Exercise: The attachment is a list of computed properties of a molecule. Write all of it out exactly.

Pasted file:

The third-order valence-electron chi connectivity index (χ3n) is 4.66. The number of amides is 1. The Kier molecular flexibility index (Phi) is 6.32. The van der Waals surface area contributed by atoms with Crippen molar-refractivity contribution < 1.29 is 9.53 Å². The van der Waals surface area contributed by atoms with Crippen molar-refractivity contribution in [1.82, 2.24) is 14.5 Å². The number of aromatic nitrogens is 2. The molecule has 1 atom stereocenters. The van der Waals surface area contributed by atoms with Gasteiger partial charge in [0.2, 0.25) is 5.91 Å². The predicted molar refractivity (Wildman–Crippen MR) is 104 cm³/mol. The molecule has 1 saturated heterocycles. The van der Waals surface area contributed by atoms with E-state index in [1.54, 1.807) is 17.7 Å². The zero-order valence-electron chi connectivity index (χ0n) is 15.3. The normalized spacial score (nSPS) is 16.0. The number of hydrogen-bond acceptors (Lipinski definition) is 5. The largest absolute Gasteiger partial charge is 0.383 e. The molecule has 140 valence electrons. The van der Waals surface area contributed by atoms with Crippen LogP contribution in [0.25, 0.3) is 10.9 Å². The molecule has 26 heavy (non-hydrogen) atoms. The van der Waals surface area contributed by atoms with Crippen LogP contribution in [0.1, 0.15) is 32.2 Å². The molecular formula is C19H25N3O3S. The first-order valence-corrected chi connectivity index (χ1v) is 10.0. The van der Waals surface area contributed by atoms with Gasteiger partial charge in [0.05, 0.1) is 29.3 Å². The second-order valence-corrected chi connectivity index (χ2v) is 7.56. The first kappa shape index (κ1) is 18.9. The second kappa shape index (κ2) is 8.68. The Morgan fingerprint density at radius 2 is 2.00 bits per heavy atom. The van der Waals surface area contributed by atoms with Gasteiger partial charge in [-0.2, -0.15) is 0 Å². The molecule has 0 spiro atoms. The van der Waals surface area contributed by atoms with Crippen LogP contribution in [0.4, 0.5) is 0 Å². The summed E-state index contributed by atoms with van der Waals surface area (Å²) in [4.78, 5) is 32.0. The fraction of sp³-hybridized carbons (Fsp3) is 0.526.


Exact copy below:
The third-order valence-electron chi connectivity index (χ3n) is 4.66. The number of amides is 1. The Kier molecular flexibility index (Phi) is 6.32. The van der Waals surface area contributed by atoms with Crippen molar-refractivity contribution < 1.29 is 9.53 Å². The van der Waals surface area contributed by atoms with Crippen molar-refractivity contribution in [1.82, 2.24) is 14.5 Å². The number of aromatic nitrogens is 2. The molecule has 1 atom stereocenters. The van der Waals surface area contributed by atoms with Gasteiger partial charge in [0.2, 0.25) is 5.91 Å². The predicted molar refractivity (Wildman–Crippen MR) is 104 cm³/mol. The molecule has 1 saturated heterocycles. The van der Waals surface area contributed by atoms with E-state index in [1.54, 1.807) is 17.7 Å². The zero-order valence-electron chi connectivity index (χ0n) is 15.3. The normalized spacial score (nSPS) is 16.0. The number of hydrogen-bond acceptors (Lipinski definition) is 5. The largest absolute Gasteiger partial charge is 0.383 e. The molecule has 140 valence electrons. The van der Waals surface area contributed by atoms with Crippen LogP contribution in [0.25, 0.3) is 10.9 Å². The molecule has 26 heavy (non-hydrogen) atoms. The van der Waals surface area contributed by atoms with Crippen LogP contribution in [0.1, 0.15) is 32.2 Å². The molecular formula is C19H25N3O3S. The first-order valence-corrected chi connectivity index (χ1v) is 10.0. The van der Waals surface area contributed by atoms with Gasteiger partial charge in [0.05, 0.1) is 29.3 Å². The second-order valence-corrected chi connectivity index (χ2v) is 7.56. The first kappa shape index (κ1) is 18.9. The second kappa shape index (κ2) is 8.68. The Morgan fingerprint density at radius 2 is 2.00 bits per heavy atom. The van der Waals surface area contributed by atoms with Gasteiger partial charge in [-0.2, -0.15) is 0 Å². The molecule has 0 spiro atoms. The van der Waals surface area contributed by atoms with Crippen LogP contribution in [0.4, 0.5) is 0 Å². The summed E-state index contributed by atoms with van der Waals surface area (Å²) in [4.78, 5) is 32.0. The fraction of sp³-hybridized carbons (Fsp3) is 0.526.